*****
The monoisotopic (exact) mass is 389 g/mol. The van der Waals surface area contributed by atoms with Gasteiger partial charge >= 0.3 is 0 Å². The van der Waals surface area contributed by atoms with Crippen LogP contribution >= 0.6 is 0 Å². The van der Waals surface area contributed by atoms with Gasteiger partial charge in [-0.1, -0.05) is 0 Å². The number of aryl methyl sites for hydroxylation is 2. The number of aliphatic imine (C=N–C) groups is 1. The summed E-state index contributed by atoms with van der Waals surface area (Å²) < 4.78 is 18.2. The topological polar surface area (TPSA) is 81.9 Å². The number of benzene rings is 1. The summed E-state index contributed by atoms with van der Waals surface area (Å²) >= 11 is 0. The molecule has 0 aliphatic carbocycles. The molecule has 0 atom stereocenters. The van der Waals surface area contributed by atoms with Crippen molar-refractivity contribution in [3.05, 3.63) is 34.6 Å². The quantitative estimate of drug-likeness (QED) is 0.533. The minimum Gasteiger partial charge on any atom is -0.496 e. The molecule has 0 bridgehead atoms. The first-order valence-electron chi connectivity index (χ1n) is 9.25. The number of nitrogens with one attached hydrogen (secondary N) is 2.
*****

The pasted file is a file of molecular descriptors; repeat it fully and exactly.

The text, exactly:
The monoisotopic (exact) mass is 389 g/mol. The van der Waals surface area contributed by atoms with Gasteiger partial charge >= 0.3 is 0 Å². The van der Waals surface area contributed by atoms with Crippen LogP contribution >= 0.6 is 0 Å². The van der Waals surface area contributed by atoms with Gasteiger partial charge in [-0.1, -0.05) is 0 Å². The number of aryl methyl sites for hydroxylation is 2. The number of aliphatic imine (C=N–C) groups is 1. The summed E-state index contributed by atoms with van der Waals surface area (Å²) < 4.78 is 18.2. The topological polar surface area (TPSA) is 81.9 Å². The number of benzene rings is 1. The summed E-state index contributed by atoms with van der Waals surface area (Å²) >= 11 is 0. The molecule has 0 aliphatic carbocycles. The molecule has 0 atom stereocenters. The van der Waals surface area contributed by atoms with Crippen molar-refractivity contribution in [3.05, 3.63) is 34.6 Å². The quantitative estimate of drug-likeness (QED) is 0.533. The minimum Gasteiger partial charge on any atom is -0.496 e. The molecule has 0 bridgehead atoms. The first-order valence-electron chi connectivity index (χ1n) is 9.25. The number of nitrogens with one attached hydrogen (secondary N) is 2.